Dosing Begins In Phase 2a Trial Of Oral Treatment To Aid Cognition
Patient dosing has begun in a Phase 2a clinical trial testing oral CST-2032 in combination with CST-107 as a potential way to ease the symptoms of mild cognitive impairment and mild dementia due to Parkinsons or Alzheimers disease, the company developing these therapies, CuraSen Therapeutics, announced. The trial (
Mickan Against Parkinsons Gala Dinner 2019
At The Mickan against Parkinsons Adelaide, SA. Congratulations to Ms.Nassaris and the team at Adelaide Oval for putting this together .Thanks for inviting Mr Girish Nair as a speaker for the event to speak about his involvement in Mr. Mickans care as a treating Neurosurgeon
Thanks for having Neuroaxis at this event celebrating a true Champion in footy and in the fight against Parkinsons. We are proud to be part of Marks Parkinson journey.
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Exercise May Improve Outcomes
Researchers continue to find evidence that exercise is helpful in Parkinsons disease. Exercise induces the production of neurotrophic factors, reduces oxidative stress, decreases neuroinflammation, and improves cerebral blood flow. For these reasons, exercise might provide neuroprotection.
Improvements in activity-monitoring technology have made tracking activity easier and data collection quicker. Also, sample sizes required for exercise studies have decreased.
The National Parkinsons Foundation is sponsoring the Parkinsons Outcome Project, a longitudinal registry that collects outcomes data on 9,000 international participants annually. Early in the course of this , it became clear that patients who exercised did better, said Dr. Davis. Whether exercise caused improved outcomes was uncertain, however. Physicians have begun encouraging the sedentary study participants to exercise, and the rate of decline has slowed for the patients who began exercising.
We do not have enough information now to give people exercise prescriptions, said Dr. Davis. But activity in general is so much better than inactivity that we just tell patients to find something that they like and do it.
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Latest Treatments For Parkinsons Disease
Researchers still have much to learn about Parkinsons disease. As researchers continue to work hard in the fight against this disease, the lessons they learn may lead to new, innovative treatments.
Parkinsons disease is a neurodegenerative disorder that affects dopaminergic neurons in the substantia nigra area of the brain, advises the Parkinsons Foundation. Even though the disease itself is not fatal, PD is a serious condition one which the Centers for Disease Control and Prevention rates as the 14th most common cause of death in the United States due to the diseases related complications.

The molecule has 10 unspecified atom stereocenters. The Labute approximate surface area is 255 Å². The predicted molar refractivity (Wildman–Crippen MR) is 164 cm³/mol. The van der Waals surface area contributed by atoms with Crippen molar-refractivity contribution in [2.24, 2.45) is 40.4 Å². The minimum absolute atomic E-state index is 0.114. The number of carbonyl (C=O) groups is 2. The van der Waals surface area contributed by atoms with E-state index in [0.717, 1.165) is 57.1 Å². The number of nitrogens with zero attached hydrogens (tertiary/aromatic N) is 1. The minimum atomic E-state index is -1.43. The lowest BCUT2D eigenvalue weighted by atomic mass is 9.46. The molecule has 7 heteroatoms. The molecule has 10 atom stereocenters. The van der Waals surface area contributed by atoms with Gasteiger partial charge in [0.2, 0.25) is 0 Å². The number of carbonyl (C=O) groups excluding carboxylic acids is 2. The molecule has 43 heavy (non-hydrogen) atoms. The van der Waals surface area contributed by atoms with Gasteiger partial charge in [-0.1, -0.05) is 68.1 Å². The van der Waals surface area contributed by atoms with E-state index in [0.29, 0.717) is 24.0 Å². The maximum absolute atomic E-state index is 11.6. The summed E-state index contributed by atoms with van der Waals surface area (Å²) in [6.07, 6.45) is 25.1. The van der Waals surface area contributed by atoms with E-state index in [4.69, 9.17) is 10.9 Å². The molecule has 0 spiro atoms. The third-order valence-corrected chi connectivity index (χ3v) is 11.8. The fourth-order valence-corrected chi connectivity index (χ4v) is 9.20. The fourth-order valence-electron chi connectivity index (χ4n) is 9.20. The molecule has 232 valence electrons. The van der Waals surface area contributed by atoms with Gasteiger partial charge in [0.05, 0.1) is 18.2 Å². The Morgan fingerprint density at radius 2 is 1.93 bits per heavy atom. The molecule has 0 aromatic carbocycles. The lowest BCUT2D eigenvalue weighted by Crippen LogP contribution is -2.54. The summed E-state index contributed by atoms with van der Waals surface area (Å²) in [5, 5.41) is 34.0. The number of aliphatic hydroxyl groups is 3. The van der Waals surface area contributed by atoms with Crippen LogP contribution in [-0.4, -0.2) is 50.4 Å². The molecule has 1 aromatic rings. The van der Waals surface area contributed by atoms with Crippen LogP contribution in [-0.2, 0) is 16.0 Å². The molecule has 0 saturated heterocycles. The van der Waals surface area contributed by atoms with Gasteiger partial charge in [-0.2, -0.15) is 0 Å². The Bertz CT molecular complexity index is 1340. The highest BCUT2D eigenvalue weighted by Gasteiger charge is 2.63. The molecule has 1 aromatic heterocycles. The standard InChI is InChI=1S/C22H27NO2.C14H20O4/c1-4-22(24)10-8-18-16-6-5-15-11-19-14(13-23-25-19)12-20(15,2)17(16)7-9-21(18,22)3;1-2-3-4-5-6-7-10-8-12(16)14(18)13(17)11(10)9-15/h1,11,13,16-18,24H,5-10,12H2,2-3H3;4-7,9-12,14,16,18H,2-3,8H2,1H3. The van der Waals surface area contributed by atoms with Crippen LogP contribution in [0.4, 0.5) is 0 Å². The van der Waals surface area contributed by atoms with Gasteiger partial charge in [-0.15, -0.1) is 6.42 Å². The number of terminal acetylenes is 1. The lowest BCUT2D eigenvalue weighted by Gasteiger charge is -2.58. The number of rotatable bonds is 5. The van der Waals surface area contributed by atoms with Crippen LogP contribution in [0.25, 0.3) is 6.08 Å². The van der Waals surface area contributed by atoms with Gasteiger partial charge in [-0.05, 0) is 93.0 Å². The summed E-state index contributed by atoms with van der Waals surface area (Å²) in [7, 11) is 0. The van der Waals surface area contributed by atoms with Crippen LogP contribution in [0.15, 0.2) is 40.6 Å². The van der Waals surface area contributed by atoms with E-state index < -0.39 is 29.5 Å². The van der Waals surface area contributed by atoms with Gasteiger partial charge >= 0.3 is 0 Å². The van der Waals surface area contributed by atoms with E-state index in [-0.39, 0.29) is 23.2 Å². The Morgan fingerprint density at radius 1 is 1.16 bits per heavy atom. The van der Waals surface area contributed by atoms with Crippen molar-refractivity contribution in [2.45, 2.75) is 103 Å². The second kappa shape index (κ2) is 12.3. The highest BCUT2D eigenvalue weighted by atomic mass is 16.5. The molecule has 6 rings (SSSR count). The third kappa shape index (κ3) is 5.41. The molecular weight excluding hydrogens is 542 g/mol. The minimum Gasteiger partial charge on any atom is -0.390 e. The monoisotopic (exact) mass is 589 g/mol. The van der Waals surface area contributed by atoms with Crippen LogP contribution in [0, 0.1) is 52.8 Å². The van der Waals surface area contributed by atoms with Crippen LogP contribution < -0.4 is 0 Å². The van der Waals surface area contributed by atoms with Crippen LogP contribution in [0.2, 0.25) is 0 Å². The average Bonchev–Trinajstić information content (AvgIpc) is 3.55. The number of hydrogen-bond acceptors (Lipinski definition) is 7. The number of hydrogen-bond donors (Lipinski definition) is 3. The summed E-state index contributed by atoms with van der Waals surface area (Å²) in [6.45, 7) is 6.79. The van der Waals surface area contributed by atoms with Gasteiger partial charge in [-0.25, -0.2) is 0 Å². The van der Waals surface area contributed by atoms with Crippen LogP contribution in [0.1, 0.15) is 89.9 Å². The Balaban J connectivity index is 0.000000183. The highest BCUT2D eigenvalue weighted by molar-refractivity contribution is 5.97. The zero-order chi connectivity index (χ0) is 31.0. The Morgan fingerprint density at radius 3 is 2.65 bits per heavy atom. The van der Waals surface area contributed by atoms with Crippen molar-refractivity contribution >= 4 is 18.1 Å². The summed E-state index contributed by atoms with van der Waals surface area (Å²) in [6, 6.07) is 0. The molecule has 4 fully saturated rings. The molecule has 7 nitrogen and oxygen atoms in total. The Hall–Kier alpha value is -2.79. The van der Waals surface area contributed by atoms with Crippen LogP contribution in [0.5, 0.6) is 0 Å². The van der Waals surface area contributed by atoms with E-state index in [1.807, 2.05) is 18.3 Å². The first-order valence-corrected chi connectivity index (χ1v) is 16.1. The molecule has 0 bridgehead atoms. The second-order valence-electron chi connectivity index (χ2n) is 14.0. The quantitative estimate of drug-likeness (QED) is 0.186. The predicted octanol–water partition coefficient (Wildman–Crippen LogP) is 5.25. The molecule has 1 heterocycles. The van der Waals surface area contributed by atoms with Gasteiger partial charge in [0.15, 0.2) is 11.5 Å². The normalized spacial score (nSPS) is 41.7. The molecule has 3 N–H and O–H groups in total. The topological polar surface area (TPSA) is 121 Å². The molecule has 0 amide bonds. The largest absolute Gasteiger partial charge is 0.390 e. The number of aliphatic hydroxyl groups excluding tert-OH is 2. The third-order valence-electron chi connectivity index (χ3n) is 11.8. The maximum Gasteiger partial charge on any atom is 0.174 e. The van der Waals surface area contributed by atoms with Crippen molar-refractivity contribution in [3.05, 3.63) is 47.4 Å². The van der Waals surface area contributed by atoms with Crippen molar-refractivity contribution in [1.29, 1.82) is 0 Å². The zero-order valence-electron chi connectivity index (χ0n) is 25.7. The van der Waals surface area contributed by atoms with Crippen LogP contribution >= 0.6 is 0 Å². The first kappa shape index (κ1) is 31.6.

PD symptoms affect autonomous functions and the ability to move limbs. The Mayo Clinic notes that most people with PD may show little or no expression, speech may become slurred, arms may not swing when one walks, and stiffness and gait issues may become apparent. PD can affect balance and posture as well.
There is no cure for PD, but there are many different treatments that can slow its progress and reduce symptoms.
WebMD says new treatments for PD give individuals continued hope. Heres a look at some of the potential options.
Stem cell usagetem cells can turn into any type of cell, and there is hope that they can transform into the dopamine-producing neurons used to treat PD. But there is increased risk of involuntary movement from too much dopamine with this treatment. Stem cell therapy also may present ethical and moral issues with some patients.
Common Scale Of Motor Symptom Severity May Have Flaws: Study
A commonly used measure of how motor symptoms are affecting daily life could also for people in early stages of Parkinsons disease be taking into account the contribution of their non-motor symptoms, a study suggests. This is a likely reason for the discrepancies seen in evaluations made by patients
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Parkinsons Protein Blueprint Could Help Fast
Researchers have solved a decade-long mystery about a critical protein linked to Parkinsons disease that could help to fast-track treatments for the incurable disease.
The research, published in Nature, has for the first time produced a live action view of the protein, called PINK1, in exquisite molecular detail.
The discovery explains how the protein is activated in the cell, where it is responsible for initiating the removal and replacement of damaged mitochondria. When the protein is not working correctly, it can starve brain cells of energy, causing them to malfunction and in the long term die, as happens to dopamine-producing cells in Parkinsons disease.